Wonderland was an older 1950's recording studio located on Western Ave in LA. Steve bought it in 1979 and refurbed it. A Neve 8126 was installed in the rear control room, the original large control room with the 25 foot wide windows was converted into a lounge. That rear control room was small and I found it cramped. The Record Plant truck was used while the studio was being rebuilt.

This is a large building and it has a big storage room. It holds most of the keyboards, drums and other gear. Everything is there ready to use. Steve never sold off one piece, believe me, I tried. He said it was "in case". He can pull out every piece he ever used from 1970 onwards if needed.

The tech room was upstairs above the rear control room. That's where a 30 watt pre-tower FM transmitter was set up to do the radio-car mix of "I Just Called To Say I Love You", the Oscar winning song. Steve's brother Calvin would drive Steve around the block while he "phoned-in" the mix changes. Steve wanted the perfect "car mix".

It was if you also had a Rolls Royce with a $10k sound system.
Old 3 days ago
  #16
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Wow, think of the respect (and the great parking spot) I'd get if I showed up to remotes in a rig like Lomax's!
Old 3 days ago
  #17
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Remoteness's Avatar
True story, Phil!


Quote:
Originally Posted by philper View Post
Wow, think of the respect (and the great parking spot) I'd get if I showed up to remotes in a rig like Lomax's!
Old 3 days ago
  #18
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tourtelot's Avatar
Yes, but you'd be limited to recording in mono.

(Plus carrying around those fragile acetate blanks.)

https://www.apollomasters.com/

D.
Old 3 days ago
  #19
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Remoteness's Avatar
Back to mono!


Quote:
Originally Posted by tourtelot View Post
Yes, but you'd be limited to recording in mono.

(Plus carrying around those fragile acetate blanks.)

https://www.apollomasters.com/

D.
Old 1 day ago
  #20
Here for the gear
 

On another note, Frank Zappa was always cutting edge recording live and his albums reflect that. Some of the stuff around 82-82 was superb- and the band was too!
Old 1 day ago
  #21
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Remoteness's Avatar
I provided the TV Audio truck for Frank Zappa's live music performance concert which was broadcasted live from the Palladium in NYC on October 31st, 1981. My first truck, 'The Bunker' was one of six trucks that were involve in this history making live broadcast event. It was the first time in history that cable television (was only mono audio back then) and FM radio ever simulcasted to provide a stereo audio mix via 200 radio station across the USA.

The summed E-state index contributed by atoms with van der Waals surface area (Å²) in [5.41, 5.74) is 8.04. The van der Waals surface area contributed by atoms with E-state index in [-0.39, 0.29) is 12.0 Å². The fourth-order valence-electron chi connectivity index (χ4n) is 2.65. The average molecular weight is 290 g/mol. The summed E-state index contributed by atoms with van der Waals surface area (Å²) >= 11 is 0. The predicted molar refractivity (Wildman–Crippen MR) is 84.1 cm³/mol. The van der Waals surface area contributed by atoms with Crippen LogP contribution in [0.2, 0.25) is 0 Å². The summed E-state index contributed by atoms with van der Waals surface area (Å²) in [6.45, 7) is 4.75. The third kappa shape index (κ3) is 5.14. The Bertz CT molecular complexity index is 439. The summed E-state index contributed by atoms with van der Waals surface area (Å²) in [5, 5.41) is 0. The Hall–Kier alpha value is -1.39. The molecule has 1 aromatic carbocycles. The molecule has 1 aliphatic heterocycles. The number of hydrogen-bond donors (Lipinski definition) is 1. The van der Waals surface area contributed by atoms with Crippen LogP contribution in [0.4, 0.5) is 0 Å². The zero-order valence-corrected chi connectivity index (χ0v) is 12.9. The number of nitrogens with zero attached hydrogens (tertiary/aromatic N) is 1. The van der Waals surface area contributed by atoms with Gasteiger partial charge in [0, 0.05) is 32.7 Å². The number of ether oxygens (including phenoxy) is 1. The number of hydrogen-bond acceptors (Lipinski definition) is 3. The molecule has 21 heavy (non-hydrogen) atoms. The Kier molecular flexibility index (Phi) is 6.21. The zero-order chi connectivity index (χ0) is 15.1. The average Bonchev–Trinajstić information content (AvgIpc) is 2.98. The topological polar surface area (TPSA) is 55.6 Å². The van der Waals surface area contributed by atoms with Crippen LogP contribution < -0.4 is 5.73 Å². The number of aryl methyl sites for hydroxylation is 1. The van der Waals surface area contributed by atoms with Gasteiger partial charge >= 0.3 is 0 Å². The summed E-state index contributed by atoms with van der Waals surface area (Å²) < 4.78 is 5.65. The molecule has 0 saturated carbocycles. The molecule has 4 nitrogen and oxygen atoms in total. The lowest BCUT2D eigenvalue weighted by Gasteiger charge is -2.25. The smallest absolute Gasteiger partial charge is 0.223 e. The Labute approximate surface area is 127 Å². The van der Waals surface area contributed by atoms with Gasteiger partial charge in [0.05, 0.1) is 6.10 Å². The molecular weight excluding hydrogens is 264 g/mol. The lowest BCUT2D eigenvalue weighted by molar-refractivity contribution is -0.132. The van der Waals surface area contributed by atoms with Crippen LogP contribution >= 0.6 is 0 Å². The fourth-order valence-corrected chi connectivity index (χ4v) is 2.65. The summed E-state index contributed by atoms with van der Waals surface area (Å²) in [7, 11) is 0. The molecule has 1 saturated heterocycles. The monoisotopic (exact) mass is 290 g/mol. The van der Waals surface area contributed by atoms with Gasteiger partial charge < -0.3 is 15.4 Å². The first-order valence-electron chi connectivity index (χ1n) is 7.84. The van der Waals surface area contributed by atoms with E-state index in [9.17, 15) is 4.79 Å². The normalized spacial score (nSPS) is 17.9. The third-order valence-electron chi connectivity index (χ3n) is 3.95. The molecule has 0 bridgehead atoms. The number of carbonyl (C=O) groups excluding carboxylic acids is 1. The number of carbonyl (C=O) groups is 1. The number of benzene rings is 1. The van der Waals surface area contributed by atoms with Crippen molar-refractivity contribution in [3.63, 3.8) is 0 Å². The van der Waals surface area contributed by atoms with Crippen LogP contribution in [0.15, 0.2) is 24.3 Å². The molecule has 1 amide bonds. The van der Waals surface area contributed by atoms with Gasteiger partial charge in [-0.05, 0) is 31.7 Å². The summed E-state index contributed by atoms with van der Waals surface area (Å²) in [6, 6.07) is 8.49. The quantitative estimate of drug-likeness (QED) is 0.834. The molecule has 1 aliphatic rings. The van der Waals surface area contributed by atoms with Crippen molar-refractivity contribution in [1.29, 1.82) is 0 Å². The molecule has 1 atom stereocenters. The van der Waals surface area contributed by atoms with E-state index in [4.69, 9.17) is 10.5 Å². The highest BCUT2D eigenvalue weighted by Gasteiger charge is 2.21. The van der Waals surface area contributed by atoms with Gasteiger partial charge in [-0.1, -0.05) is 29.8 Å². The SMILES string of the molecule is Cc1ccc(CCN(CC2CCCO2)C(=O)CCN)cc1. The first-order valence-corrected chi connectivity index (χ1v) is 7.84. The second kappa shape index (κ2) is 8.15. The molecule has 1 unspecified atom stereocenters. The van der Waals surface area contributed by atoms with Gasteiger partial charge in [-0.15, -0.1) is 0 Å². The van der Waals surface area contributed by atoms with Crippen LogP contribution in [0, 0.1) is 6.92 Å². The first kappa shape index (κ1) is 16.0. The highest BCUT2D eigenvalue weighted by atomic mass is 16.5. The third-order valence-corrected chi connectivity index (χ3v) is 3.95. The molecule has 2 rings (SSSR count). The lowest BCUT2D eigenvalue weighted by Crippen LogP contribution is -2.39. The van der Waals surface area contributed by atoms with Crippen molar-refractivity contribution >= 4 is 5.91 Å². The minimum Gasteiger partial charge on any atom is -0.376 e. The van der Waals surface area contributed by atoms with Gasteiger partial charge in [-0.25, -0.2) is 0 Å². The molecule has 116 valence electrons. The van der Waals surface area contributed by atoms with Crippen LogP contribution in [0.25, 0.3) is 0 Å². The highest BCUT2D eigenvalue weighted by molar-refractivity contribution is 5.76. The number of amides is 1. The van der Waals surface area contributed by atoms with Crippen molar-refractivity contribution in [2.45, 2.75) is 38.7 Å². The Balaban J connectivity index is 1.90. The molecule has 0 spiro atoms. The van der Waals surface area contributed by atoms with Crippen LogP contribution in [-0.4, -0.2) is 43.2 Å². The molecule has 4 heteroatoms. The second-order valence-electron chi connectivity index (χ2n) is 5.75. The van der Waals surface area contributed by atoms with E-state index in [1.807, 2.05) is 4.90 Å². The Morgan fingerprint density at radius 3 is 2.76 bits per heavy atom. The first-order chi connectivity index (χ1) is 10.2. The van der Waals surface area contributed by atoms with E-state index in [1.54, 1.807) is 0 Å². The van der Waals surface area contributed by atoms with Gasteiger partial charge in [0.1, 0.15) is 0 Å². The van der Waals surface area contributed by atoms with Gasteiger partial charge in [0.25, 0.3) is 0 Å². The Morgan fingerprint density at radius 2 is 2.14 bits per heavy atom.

MTV and the Starfleet Radio Network with the broadcasters.
  • Unitel handled the video capture and broadcast via three production trucks.
  • In Frank Zappa's truck, Frank's engineer, Mark Pinske had the 120 stage and audience channels grouped down to 24 channels which fed the two Ampex 2" 24 track machines, plus those 24 channels also fed FOH, MON, and StairFleet's Radio bus. MON world also had access to the 120 individual inputs just in case any of the band members needed a different blend than what Mark had happening in the truck.
  • Starfleet's Radio Bus took the 24 channels from Frank's truck, plus our MC, Host and audience mics and did their own mix.
  • Aura-Sonic's The Bunker truck took Mark's stereo feed and we added all our MC, Host and six or eight audience mics we had setup for the TV Audio mix to Unitel's production trucks.

Here's the intro to this historic event for your review...



Zappa opened up with 'Black Napkins.' During the tune and after his amazing guitar solo, he addresses some rules, introduces his band and mentions the historic significance of this event...




Quote:
Originally Posted by Timbone View Post
On another note, Frank Zappa was always cutting edge recording live and his albums reflect that. Some of the stuff around 82-82 was superb- and the band was too!